Reflexology, also called zone therapy, is based on the notion that each body part is represented on the hands and feet and that pressing on specific areas on the hands or feet can have therapeutic effects in other parts of the body. Most proponents claim:
- The body is divided into 10 longitudinal zones—five on each side of the body.
- Each organ or part of the body is represented on the hands and feet;
- The practitioner can diagnose abnormalities by feeling the hands or feet
- Massaging or pressing each area can stimulate the flow of energy, blood, nutrients, and nerve impulses to the corresponding body zone and thereby relieve ailments in that zone.
The pathways postulated by reflexologists have not been anatomically demonstrated; and it is safe to assume that they do not exist.
Similar rationales are used employed by iridologists (who imagine that eye markings represent disease throughout the body) and auricular acupuncturists who “map” body organs on the ear (a homunculus in the fetal position). The methodology is similar in both of these; and some commentators consider pressing on “acupuncture points” on the ear or elsewhere to be forms of reflexology, but most people refer to that as acupressure (“acupuncture without needles). The Reflexology Research Web site displays charts for foot and hand reflexology. The fees I have seen advertised have ranged from $35 to $100 per session.
Most reflexologists claim that their procedures can relieve stress, which is probably correct with respect to everyday stress. However, many reflexologists describe stress in terms that do not correspond to scientific knowledge. Kevin and Barbara Kunz, for example, state:
The individual’s foot reflex areas reflect the individual’s overall state of tension that has resulted from a lifetime of adaption to stress. Stress cues in the feet are a roadmap to the reflexologist. Wherever it is found on a foot, it is a sign that stress and its effect have begun to accumulate in the corresponding parts of the body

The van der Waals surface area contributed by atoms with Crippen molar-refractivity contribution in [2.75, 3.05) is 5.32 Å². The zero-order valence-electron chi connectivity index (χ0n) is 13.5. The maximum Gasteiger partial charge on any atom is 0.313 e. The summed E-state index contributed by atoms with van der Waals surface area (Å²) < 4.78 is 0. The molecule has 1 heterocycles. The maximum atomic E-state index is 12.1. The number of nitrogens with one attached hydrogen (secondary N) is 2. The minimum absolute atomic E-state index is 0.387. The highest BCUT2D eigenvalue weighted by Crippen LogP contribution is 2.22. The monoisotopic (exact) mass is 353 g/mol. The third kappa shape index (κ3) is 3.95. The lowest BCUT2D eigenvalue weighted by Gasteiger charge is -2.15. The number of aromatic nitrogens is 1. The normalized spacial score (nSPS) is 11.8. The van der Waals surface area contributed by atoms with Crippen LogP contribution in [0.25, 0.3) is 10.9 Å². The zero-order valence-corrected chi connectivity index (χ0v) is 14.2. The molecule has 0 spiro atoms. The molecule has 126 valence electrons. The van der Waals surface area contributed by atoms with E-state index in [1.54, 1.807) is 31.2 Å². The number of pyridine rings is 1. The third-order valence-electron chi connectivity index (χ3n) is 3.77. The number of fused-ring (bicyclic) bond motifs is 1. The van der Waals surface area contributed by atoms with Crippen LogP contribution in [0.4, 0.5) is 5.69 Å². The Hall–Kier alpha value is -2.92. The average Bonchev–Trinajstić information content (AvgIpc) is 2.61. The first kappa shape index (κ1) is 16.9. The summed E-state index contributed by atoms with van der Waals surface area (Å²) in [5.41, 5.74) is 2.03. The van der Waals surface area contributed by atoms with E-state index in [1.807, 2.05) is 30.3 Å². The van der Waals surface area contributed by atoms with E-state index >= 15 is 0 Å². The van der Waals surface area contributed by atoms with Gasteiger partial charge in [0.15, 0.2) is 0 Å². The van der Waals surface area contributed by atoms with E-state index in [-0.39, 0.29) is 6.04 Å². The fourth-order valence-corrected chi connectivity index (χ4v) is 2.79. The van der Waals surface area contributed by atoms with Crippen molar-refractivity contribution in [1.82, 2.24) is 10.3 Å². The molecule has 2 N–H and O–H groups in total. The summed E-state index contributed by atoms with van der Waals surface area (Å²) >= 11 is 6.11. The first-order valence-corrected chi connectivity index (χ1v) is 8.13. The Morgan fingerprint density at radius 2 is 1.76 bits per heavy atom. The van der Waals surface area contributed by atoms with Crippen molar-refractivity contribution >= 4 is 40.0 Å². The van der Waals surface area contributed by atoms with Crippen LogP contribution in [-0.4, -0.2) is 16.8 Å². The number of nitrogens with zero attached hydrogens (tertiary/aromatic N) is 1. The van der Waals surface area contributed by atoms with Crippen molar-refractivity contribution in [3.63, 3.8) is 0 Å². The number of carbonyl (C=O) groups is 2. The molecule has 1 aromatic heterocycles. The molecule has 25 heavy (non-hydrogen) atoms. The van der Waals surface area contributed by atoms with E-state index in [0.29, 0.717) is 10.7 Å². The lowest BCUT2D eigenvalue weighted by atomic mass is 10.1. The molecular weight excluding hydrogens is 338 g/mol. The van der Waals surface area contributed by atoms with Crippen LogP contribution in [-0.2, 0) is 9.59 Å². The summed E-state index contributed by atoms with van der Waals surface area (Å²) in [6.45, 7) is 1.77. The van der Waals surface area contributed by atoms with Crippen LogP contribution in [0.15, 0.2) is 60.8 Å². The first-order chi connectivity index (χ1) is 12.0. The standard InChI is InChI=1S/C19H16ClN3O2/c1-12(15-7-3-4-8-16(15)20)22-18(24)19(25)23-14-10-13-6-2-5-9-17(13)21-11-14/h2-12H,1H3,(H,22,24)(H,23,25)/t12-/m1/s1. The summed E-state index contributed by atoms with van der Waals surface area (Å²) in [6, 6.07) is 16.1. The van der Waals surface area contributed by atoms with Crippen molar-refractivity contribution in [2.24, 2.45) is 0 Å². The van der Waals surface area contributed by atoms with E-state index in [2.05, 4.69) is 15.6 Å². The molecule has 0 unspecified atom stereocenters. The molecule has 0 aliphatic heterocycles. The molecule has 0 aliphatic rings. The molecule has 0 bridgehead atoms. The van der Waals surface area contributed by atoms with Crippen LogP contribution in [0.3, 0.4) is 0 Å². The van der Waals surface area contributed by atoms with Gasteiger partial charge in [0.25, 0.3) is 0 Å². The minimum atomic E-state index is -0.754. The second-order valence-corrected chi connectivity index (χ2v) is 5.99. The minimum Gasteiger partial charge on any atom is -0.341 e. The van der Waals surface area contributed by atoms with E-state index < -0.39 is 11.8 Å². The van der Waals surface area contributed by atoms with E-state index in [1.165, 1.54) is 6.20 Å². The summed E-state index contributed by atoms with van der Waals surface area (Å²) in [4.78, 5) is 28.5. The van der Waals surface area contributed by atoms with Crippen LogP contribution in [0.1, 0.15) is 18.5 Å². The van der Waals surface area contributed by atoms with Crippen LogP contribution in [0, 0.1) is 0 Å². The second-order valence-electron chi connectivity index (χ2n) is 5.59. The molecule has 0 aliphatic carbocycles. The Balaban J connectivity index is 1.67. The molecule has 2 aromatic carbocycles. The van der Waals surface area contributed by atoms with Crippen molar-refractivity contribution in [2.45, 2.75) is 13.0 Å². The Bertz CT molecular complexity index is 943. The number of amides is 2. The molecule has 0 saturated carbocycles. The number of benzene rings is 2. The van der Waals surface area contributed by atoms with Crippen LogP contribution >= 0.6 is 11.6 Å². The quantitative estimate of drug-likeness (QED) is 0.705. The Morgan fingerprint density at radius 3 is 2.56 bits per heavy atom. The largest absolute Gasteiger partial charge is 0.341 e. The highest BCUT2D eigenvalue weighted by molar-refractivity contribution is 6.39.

Many proponents claim that foot reflexology can cleanse the body of toxins, increase circulation, assist in weight loss, and improve the health of organs throughout the body. Others have reported success in treating earaches, anemia, bedwetting, bronchitis, convulsions in an infant, hemorrhoids, hiccups, deafness, hair loss, emphysema, prostate trouble, heart disease, overactive thyroid gland, kidney stones, liver trouble, rectal prolapse, undescended testicles, intestinal paralysis, cataracts, and hydrocephalus (a condition in which an excess of fluid surrounding the brain can cause pressure that damages the brain). Some claim to “balance energy and enhance healing elsewhere in the body.”  One practitioner has even claimed to have lengthened a leg that was an inch shorter than the other. There is no scientific support for these assertions.
Reflexology was introduced into the United States in 1913 by William H. Fitzgerald, M.D. (1872-1942), an ear, nose, and throat specialist who called it “zone therapy.” As noted in the diagram to the right, he used vertical lines to divide the body into 10 zones. Eunice D. Ingham (1899-1974) further developed reflexology in the 1930s and 1940s, concentrating on the feet  Mildred Carter, a former student of Ingham, subsequently promoted foot reflexology as a miraculous health method [4-6]. A 1993 mailing from her publisher stated:
Some reflexologists who deny that they diagnose or treat disease claim that the majority of health problems are stress-related and that they can help people by relieving the “stress” associated with various diseases or body organs . This type of double-talk is similar to chiropractic claims that “subluxations” lower resistance to disease and that “adjusting” the spine to correct subluxations will improve health. All ten of the books I have inspected mention scores of health problems that reflexology has supposedly helped.
Pauline Wills, author of the Reflexology and Colour Therapy Workbook, teaches that colors can be applied to “areas where an abnormality has been diagnosed but which has produced no noticeable symptoms in the physical body.” She states that the application can be done by imagining colors transmitted through the practitioner’s hand or by Firstly, if the practitioner is sensitive to colour, they can visualize it being projected or by using “reflexology crystal torch.” .